“We’re really best friends,” she said.Though she describes herself as shy, Schaikewitz is incredibly forthcoming, and it is easy to imagine these women as a close-knit foursome.

Not only a source of entertainment, “Push Girls” is proving to also be educational.

“[The show] does answer questions that people are afraid to ask and gets rid of the ignorance and fear,” Schaikewitz said.

By educating viewers and starting a public conversation on paralysis, Schaikewitz hopes to tear down the barrier that exists in society. The series is a way to invite an audience into the private lives of these paralyzed women, allowing them to prove that they are the same as any able-bodied individual.
One of the main reasons Schaikewitz became part of the show was to provide something she never had when she was paralyzed – a role model. After becoming paralyzed, Schaikewitz struggled to regain a sense of identity and did not have someone “to look up to and learn from.”

With the show, she hopes to be a role model to people in similar situations and help them achieve their goals, and also to break the stigma associated with people in wheelchairs.

“I think one of the main things people think is that we are all secretly miserable and that being in a wheelchair is the hardest thing in our life,” Schaikewitz said.

However, having a disability does not define a person, and they struggle with the same things any average person does.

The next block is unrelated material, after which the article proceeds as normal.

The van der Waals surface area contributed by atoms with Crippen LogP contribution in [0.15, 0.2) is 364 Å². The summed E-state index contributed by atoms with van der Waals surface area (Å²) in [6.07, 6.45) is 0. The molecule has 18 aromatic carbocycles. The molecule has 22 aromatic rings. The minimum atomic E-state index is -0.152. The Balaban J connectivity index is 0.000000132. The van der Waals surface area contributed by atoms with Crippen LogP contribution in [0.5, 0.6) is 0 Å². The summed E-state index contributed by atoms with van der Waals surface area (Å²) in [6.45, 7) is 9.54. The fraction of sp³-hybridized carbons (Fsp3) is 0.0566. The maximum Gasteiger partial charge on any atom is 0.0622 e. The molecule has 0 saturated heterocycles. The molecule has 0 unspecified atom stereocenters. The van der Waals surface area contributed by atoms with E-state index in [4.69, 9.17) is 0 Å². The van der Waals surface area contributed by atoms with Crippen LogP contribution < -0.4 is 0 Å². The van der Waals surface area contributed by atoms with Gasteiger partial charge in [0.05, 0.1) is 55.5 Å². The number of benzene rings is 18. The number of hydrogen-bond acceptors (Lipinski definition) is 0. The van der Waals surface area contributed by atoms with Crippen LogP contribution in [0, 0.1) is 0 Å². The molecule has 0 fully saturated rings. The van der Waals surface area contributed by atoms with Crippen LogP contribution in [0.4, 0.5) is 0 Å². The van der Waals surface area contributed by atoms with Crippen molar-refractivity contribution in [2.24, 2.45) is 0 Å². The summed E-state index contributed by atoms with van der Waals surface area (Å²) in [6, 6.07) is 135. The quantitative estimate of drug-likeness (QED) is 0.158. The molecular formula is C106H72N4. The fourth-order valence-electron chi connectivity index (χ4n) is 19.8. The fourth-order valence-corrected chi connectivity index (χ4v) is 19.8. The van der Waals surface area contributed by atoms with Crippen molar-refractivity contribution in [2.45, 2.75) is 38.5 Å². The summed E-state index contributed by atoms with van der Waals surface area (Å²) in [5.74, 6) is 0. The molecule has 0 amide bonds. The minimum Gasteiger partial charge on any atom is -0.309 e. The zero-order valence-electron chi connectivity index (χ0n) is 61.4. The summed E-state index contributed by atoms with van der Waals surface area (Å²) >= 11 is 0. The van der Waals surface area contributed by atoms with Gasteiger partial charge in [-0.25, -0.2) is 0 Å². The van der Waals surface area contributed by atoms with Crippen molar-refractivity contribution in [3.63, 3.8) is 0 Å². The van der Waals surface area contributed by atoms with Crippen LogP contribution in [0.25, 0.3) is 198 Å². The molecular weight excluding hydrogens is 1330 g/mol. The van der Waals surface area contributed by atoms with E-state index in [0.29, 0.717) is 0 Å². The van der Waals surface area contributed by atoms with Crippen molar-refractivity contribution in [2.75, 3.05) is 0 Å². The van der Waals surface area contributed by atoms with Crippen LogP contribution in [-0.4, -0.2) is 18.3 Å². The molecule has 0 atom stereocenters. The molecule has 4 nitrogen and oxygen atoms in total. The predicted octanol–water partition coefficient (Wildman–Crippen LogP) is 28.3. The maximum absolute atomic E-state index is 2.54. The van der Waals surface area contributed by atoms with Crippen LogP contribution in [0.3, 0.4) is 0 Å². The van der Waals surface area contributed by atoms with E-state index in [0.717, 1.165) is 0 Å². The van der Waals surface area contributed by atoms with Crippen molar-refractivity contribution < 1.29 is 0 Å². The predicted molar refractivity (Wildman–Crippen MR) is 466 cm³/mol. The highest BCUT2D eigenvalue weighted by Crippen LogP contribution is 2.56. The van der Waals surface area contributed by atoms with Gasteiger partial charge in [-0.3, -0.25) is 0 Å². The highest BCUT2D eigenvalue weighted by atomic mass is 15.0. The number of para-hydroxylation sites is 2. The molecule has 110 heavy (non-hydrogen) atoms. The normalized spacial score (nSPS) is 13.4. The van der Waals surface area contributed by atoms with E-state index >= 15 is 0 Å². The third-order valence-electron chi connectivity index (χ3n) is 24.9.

She says that despite physical condition, “We are all human and we can all be relatable to each other.” Her belief in acceptance and equality despite physical condition echoes the themes of the Torah she relied on for her own recovery.

Other than the television series, Schaikewitz is involved with other organizations that improve the lives of handicapped individuals. She is a proud supporter of Colours Wheelchairs, which according to its website “designs and manufactures very specialized rigid everyday and rigid sport wheelchairs for an international market of disabled customers.”

Schaikewitz loves the company’s creative concepts that allow people to express themselves through their wheelchairs.

“They let you have a choice and a huge part of self esteem is being in a chair that’s comfortable for you,” she said.

Schaikewitz also enjoys performing with the company’s Colours in Motion dance team.

“We go out and perform and dance for people who had no idea we could do that,” she says.

Her most recent endeavor has been returning to the swimming pool. After being paralyzed, Schaikewitz felt left out when her friends got to swim and she didn’t; now, being able to swim again represents her increasing independence and regaining what AVM took from her.
Schaikewitz serves as an inspiration for anyone struggling to overcome an obstacle.

“People say ‘live in the moment,’ which is a great philosophy for life, but I think when you’re in a really, really deep place, like depression or a moment when you can’t handle something, you do need to look beyond that moment,” she said.

From her own experience, Schaikewitz describes struggling as part of the journey to becoming who you are meant to be and reassures that it is possible to overcome anything.

By Jessie Miller
Editorial Intern